of like a tribute to her and her ability to survive.

in the south, so much of that stuff was never talked about. i don't
remember ever hearing about something like sexual abuse when i was
growing up.

ar: i didn't hear anything, either! i just remember getting a phone
call in the middle of the night from this kid who was 13 years old. i
was 13 myself. she was telling me what's been happening, and i didn't
know what to do.

what is it about the south that makes the teenage experience this
alien type of terrifying endurance test? i know being a teen anywhere
is tough, but still ...

ar: i know that when i talk to, say, kids from the northwest, they go
through something, too. it's different from place to place. but i
think what we went through in the south in the public schools, in the
era of suburbia, and that sort of denial and violence about so many
things, is that we were going through all of this, these things, and
we didn't know what to call any of it, you know? we had no
articulation. and that's sort of the difference. when i talk to kids
now, they have references to sexuality and gender, and they talk about
it. even kids in rural areas--and in rural areas, it's tougher. the
kids where i live have a language, but they're still really oppressed,
and they're almost oppressed by their own language, in a way, because
it makes it more complicated.

my hometown was all cotton mills, down on the n.c./s.c. border, about
an hour away from charlotte but it might as well have been on another
planet compared to an urban center like charlotte. and i think about
my brother's experience, too. my younger brother was gay, and he
didn't know who he could talk about sexuality with. he didn't have
anyone he could come out to. you come out to the wrong friend and
you'd get your ass kicked. i mean, i would get my ass kicked by
so-called "friends" just because i started growing my hair longer in
junior high. that's the kind of time and place it was.

ar: that's for sure. and when i was in high school, i didn't even know
what the word "gay" meant. even though i was in love with this girl my
senior year--i was so in love and we did everything together, and i
said i loved her to my mom. "i'm in love with her, mom!" but i didn't
know what it meant. i didn't have any concepts when it dawned on me
that [whispers dramatically] it was not supposed to happen! that's
when it was kind of crushing, at that point.

what about prom song "rural faggot"? is that a composite or about
someone specific?

ar: it is sort of a composite. the guy that i'm talking to in some of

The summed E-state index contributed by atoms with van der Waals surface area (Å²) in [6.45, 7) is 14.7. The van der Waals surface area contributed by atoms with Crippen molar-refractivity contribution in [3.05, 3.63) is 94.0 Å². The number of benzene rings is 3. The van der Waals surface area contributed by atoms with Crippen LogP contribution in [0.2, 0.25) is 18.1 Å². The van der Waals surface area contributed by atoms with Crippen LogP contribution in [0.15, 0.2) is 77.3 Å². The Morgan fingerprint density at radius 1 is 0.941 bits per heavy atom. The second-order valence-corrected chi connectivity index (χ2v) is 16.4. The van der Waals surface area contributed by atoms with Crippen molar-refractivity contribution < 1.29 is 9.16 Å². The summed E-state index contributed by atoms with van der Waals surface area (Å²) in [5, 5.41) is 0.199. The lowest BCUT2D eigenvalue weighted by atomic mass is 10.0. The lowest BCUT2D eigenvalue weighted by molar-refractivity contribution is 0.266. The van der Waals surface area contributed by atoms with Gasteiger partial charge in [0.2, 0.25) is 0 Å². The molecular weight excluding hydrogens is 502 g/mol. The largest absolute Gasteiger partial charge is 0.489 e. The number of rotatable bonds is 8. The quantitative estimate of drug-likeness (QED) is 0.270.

the song is a guy who did not end up being gay. he was kind of more of
a gay basher. and i still know him, and we're friends and stuff. but i
saw him go through this terrible teenage time of basically being this
real jerk [laughs] and kind of hateful. i'm like, "why are you telling
me all these things? i'm gay! don't you understand?" he goes, "oh, but
you're different!"

is that where the lines, "i know you want to know the truth/and i'm
the dyke who will give it to you" come from?

ar: yeah. but i was also writing about a friend of his that ended up
being gay, that also would be kind of a gay basher when he was going
through his discovery period. you know what i mean. so i kind of
conflated two people that were, to me, part of each other almost. one
of them ended up moving down to atlanta and one of them stayed here. i
saw quite a few men--boys--go through discovering they were gay. i was
down in atlanta a few months ago and this guy came up to me. "hey amy,
remember me? from the neighborhood?" and i recognized him. he was
another gay guy who'd moved to midtown. so that song's kind of about
all those boys. i saw them go through a lot of shit. and they spent a
lot of time defending themselves to me!

let me turn things around here now. from talking about universal
themes we get to some incredibly personal material on prom. "sober
girl," for example, where you talk about "i felt the loneliness of the
world, in the city, so i got out of there" or "when it comes to love,
i wanted purity." the way you combine that ache of loneliness and

ar: yeah, it's a love song. definitely. but it's also the kind of love
song where it's hard won, after years of sort of trying to define
yourself and convince the person you're with and the people you've
lived with of the things that you need. and then coming to this place
and finally finding this person. you're right, it is a lonely kind of
song. but it's also a love song like, "i found this person! who
believes the same thing and says the same thing!"

is that what you mean by "purity"?

ar: i think when i talked about purity i was thinking about youth and
innocence and nature. that song is also a love song about nature and
about my need to live in the country and my need to not drink and to
be close to myself all the time and to not have all these things that
interfere with my ability to feel life. because i went through such a
long time when i was not necessarily feeling life all the time. it's
everybody's own choice.

after you released stag in 2001, what was the general response in your
opinion? it had some pretty pointed political material. the song
"lucystoners" in particular, with its feminist angle and the way it
called out the white-boy network as epitomized by rolling stone's jann
wenner, got a lot of press attention. were there any repercussions to
that? [among the lyrics: "janny wenner janny wenner/rolling stone's
most fearless leader/gave the boys what they deserve/but with the
girls he lost his nerve."]

ar: somebody at epic had said that the record was reviewed [for
rolling stone] but the review was pulled. but i think stag was treated
pretty well. i didn't feel any backlash. i don't read much of my
press; i'll read something by a writer who i think is a great writer,
but i don't dwell a lot on reviews because it makes me think about it
too much.

so there were no reviews going, "shock, horror--sweet indigo girl uses
the words queer,' faggot' and dyke'"?

ar: no, and i think people sort of expected it. especially from me.
and also because emily and i are so political anyway.

given how personal your solo material is, when doing indigos stuff do
you ever feel any pressure from your label, epic, not to veer into
areas or language they might be uncomfortable with?

ar: no, i think it's a pretty clear slate. but then, i don't feel like
we've necessarily pushed it that much, either. and it's interesting,